Herndon Hokie Alumni Among Grieving

Herndon Hokie Alumni Among Grieving

Local Virginia Tech alumni react to news of country's deadliest shooting.

Monday morning's shooting rampage at Virginia Tech University, the deadliest shooting spree in U.S. history, has hit a local nerve among community leaders in Herndon who have strong ties to the school.

"We were stunned, shocked; this cannot be happening," said 31-year Herndon resident Laura Price, who along with her Virginia Tech alumni husband George, regularly attends the school's sporting events. "This should not be happening at any campus, not just at Virginia Tech."

Price, a long-time volunteer with Herndon's Friday Night Live concert series, said that she spends more than eight weekends a year with her husband at the University. Price and her husband are regular donors to the school, she said. The couple is down at the Blacksburg campus so often that they just finished purchasing a home near the school in Blacksburg in February, she added.

But the incident has not negatively changed her opinion of the school, her personal feelings of comfort on the campus nor their decision to purchase the home, Price said.

"I wouldn't invest in a house down there if I wasn't" going to use it, she said. "If anything my [positive] feelings towards the school are stronger ... after what happened."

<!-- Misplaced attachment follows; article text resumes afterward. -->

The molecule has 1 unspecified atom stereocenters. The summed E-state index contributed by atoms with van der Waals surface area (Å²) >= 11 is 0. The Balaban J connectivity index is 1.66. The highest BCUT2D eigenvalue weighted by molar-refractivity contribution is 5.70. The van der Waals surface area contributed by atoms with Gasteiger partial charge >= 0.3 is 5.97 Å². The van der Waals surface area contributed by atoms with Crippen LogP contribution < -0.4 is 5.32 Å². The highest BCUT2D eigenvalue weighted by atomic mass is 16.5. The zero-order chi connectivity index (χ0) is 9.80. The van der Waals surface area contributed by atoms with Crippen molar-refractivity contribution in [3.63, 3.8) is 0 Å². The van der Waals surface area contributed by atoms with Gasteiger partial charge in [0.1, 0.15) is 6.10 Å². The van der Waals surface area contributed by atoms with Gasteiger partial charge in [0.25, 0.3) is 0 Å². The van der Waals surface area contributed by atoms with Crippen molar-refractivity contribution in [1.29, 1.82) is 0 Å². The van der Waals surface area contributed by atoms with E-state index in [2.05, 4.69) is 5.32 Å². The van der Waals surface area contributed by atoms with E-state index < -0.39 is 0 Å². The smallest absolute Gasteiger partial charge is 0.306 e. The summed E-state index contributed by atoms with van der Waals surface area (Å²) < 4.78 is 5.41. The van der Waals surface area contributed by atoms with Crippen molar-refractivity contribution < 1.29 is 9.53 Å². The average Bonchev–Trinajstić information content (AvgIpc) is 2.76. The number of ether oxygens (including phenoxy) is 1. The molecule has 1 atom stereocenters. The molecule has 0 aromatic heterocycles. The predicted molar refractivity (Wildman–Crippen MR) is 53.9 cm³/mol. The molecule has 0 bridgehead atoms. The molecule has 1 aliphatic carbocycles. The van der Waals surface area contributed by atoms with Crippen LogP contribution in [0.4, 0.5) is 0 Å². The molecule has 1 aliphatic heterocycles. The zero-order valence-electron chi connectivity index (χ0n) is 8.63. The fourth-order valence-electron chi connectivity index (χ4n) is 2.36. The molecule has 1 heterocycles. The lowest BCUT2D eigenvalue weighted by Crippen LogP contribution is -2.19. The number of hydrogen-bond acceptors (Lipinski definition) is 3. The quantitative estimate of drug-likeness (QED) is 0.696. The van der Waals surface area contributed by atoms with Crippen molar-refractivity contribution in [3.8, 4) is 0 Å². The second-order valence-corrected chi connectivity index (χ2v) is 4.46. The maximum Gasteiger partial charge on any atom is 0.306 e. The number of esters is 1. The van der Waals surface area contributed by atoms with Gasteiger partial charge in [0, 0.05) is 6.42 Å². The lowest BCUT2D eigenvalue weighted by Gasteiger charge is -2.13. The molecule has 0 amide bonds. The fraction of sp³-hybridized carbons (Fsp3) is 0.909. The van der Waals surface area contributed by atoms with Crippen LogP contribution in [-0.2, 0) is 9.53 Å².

HERNDON MAYOR Steve DeBenedittis, a Virginia Tech graduate who attended the school from 1986 to 1990, remembers taking a class at Norris Hall, where the majority of the murders occurred.

The DeBenedittis family has a strong connection with the school, he said, as he and his two sisters were all educated there. His older sister had lived in the West Ambler Johnston dormitory, where the shootings began.

"It's hard to know what to say, it's completely incomprehensible why someone would do this, it just doesn't make sense," DeBenedittis said. "I know that myself and a lot of us are praying for all of the families at Virginia Tech."

DeBenedittis added that the Town Council would observe a moment of silence at its April 17 work session and move to pass a resolution honoring the victims for its April 24 public hearing.

THE INITIAL IMAGES of the shooting that were broadcast nationally Monday morning left Virginia Tech graduate, former Board of Visitors member, former Herndon mayor and state Del. Tom Rust (R-86) in shock.

"It was just a total sense of sadness," Rust said, "not just for the victims but for the university as a whole."

Rust served as a member of the school's governing body from 1996 to 2002, and took part in its decision to hire university president Charles Steger and ban firearms on the campus, he said.

"I think the university, in an extremely trying situation, has handled it as well as they could," Rust said.

Still, the shooting will surely be a sensitive issue for several Northern Virginia residents, many of whom are Virginia Tech alumni or have children or loved ones at the university, he added.

"I know there are tens of thousands of Virginia Tech alumni in the Metropolitan Washington D.C. area. We call ourselves the Hokie Nation," Rust said. "This really hits home."